What Role Does Your IT Department Play in SAAS Applications?
Jacquelyn Keenan, Director of Information Technology Business Applications, SRP
IT is a Business Partner, the trusted technology professional, and a liaison to the Software as a Service (SAAS) provider, allowing the business stakeholder to focus on their business. At SRP, we are supporting a large number of best-of-breed software applications in the cloud and adopting a new application weekly. We have success in assigning a Project Manager for implementation and Business Systems Analyst who partners with the business for the long haul, implementation, and beyond. As the availability of cloud software applications continues to grow, we are finding that there is an overall cost and productivity benefit to utilizing SAAS platforms.
In a perfect world, the software application delivers the exact functionality required by the business and everything is supported by the software provider, removing the overhead burden from the internal IT department. We have found great benefits and speed of delivery in these unique applications. We are also finding an opportunity to streamline the implementation and support process through lessons learned. Like other software implementation projects, SAAS applications follow a standard project plan. However, there are often assumptions that the software is plug and play or requires little to no intervention from anyone outside of the service provider’s offerings. As a result, we developed a project management template for the repeatable steps of a SAAS application. One that is scalable for the larger applications and used for the simple ones where no formal Project Manager is required, but where the checklist of tasks remains the same.
Outlined below are some of the key elements to be considered when implementing and supporting the connection to the internal network and the liaison function between IT and the business stakeholders using the software.
“In a perfect world, the software application delivers the exact functionality required by the business and everything is supported by the software provider, removing the overhead burden from the internal IT department”
Cybersecurity Risk Assessment – This is known to most of you, but worth mentioning. There are several free evaluation templates out there to identify the risks and mitigations to ensure the security of your data and network. Understand the data retention policy and access if you choose to terminate the agreement.
Infrastructure requirements – Know the requirements for the appropriate sizing of the database and options for growth. Do you need a Development, Test, and/or QA environment before releasing to production, and is that even available? Keep in mind that ‘single sign-on, using network credentials, will require a connection between your network and the SAAS provider network.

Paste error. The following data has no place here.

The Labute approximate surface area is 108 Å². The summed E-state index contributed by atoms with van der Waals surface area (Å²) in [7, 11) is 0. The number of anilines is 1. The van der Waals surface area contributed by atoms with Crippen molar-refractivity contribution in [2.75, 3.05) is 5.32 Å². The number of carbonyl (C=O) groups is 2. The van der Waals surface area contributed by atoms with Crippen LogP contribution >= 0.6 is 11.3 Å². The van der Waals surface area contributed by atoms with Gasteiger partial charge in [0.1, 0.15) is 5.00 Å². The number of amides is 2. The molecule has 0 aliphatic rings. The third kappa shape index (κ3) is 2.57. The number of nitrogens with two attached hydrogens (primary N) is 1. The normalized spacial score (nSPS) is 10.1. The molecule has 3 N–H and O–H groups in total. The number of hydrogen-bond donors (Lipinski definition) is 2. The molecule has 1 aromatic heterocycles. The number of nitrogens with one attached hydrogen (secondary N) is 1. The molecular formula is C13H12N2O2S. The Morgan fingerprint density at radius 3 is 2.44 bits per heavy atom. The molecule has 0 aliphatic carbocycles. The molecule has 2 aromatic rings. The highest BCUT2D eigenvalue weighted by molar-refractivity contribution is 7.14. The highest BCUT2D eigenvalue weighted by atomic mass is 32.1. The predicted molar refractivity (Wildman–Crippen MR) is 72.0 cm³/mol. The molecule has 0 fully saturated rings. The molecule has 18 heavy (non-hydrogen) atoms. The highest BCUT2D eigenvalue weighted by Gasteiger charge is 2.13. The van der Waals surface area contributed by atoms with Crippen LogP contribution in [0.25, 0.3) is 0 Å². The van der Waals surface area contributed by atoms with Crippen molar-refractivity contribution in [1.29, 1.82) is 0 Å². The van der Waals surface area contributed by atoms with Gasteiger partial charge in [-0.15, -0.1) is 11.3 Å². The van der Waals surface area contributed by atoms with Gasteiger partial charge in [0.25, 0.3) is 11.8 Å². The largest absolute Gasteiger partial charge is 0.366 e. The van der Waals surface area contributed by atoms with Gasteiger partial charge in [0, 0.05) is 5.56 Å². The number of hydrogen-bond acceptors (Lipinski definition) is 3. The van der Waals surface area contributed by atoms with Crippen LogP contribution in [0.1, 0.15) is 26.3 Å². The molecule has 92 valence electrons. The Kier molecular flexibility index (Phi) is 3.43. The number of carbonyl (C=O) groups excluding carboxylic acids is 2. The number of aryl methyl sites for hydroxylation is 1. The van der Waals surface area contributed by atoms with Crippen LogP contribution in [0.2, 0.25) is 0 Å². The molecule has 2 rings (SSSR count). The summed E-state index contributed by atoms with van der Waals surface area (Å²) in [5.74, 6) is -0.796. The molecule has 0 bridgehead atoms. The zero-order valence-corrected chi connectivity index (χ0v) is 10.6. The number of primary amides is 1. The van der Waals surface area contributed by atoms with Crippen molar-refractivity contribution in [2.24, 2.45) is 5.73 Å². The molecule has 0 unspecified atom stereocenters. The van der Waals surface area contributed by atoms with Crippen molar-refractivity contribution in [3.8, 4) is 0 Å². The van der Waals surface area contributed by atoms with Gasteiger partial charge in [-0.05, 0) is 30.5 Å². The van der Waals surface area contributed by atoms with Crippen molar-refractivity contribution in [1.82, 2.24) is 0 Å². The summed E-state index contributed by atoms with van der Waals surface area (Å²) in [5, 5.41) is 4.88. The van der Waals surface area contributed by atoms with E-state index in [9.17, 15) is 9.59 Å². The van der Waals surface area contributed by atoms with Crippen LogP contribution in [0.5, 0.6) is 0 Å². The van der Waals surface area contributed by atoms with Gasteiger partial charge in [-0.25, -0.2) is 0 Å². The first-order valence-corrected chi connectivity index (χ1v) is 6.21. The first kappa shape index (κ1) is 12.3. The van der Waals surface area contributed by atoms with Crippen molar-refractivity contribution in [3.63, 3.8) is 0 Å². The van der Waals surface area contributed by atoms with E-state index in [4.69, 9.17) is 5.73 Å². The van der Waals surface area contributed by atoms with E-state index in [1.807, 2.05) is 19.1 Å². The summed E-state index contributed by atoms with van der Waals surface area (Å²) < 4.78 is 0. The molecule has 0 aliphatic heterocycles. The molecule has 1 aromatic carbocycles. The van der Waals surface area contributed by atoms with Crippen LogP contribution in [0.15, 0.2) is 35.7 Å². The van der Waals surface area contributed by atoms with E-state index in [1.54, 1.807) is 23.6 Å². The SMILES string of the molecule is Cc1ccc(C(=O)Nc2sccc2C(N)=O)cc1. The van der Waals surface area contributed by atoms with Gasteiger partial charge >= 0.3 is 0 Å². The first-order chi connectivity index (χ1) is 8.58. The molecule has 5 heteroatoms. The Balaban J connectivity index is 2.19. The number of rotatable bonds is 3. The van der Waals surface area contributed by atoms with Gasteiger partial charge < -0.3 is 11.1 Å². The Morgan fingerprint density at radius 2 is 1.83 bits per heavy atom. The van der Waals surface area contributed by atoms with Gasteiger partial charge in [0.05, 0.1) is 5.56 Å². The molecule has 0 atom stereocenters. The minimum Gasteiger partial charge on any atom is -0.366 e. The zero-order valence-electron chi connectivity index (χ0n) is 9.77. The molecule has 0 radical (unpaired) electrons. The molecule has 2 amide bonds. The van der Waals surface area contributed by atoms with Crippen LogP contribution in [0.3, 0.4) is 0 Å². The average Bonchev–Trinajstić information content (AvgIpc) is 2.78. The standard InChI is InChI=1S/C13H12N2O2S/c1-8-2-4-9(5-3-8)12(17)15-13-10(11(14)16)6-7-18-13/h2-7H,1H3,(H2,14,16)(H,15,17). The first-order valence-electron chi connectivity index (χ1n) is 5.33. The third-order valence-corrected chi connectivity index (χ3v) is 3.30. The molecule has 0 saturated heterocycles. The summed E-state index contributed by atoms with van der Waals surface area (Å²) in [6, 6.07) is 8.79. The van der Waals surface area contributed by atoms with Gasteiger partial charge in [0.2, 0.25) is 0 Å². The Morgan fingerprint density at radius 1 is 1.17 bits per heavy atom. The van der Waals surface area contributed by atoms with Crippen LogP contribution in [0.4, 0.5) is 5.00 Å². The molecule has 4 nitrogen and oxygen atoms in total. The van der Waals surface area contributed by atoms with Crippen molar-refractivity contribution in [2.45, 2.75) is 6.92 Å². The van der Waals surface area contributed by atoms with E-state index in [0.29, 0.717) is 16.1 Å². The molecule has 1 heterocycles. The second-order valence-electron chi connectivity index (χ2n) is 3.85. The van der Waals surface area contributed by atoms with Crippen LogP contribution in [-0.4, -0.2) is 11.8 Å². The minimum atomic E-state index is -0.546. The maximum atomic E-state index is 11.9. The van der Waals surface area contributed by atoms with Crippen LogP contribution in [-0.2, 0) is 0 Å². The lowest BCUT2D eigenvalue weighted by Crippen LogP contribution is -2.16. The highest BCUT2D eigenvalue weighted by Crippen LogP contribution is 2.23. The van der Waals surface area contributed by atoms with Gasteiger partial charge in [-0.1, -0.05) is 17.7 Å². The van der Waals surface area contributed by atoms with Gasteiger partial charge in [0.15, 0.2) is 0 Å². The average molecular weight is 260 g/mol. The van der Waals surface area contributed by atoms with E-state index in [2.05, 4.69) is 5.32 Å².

Integration and data sharing – Integrating data and/or sending data files to the software service provider requires resources from the internal Information Technology team. Remember post-implementation, the delivery of upgrades and releases require a test and validation of the integrations and data file sharing. Data migration is its own section in a project plan if you plan to migrate data into the software solution!
Responsible, Accountable, Consulted, Informed (RACI) between the service provider, IT, and business unit – This standard project document is important for the implementation and day-to-day operations after going live. Some SAAS providers offer a self-service model with a truckload of flexibility, while others have a pay-per-configuration modification approach. In this RACI, identify the roles for:
● Who is ultimately responsible for configuring the functionality of the tool? What are the steps if dare I say, you do have customizations?
● Who reviews the release notes? Is the functionality automatically available or does the business need to opt-in through application settings?
● Who is responsible for entering in enhancement requests or reporting defects? A common understanding between the business and IT as to who will have access to configure the application is an important piece of the project plan and must be worked out with the software company.
Upgrade, Patching, and Release Strategy, Configuration, and Maintenance – A task included in the preparation of go-live is to understand the maintenance strategy of the software by the provider. The software provider is responsible for sharing release notes, informing the company of outages or disruptions, and providing a method for defects and enhancement requests. Communicating that process to the stakeholders and incorporating the roles into the RACI mentioned above helps clarify those processes. We have had success in assigning the IT Business Systems Analyst the responsibility to coordinate and communicate the SAAS provider’s updates with the business, identifying the impacts.
SAAS providers make a lot of promises on the ‘available anywhere’ solution deployed with unique expertise. There is still a place for IT to maintain visibility and control of the number of applications in the portfolio, ensure the security of the business data and network, and take the position of a business partner. We’ve learned that the stronger the partnership between the business and IT, the greater success in implementation. Good luck on your SAAS journey!
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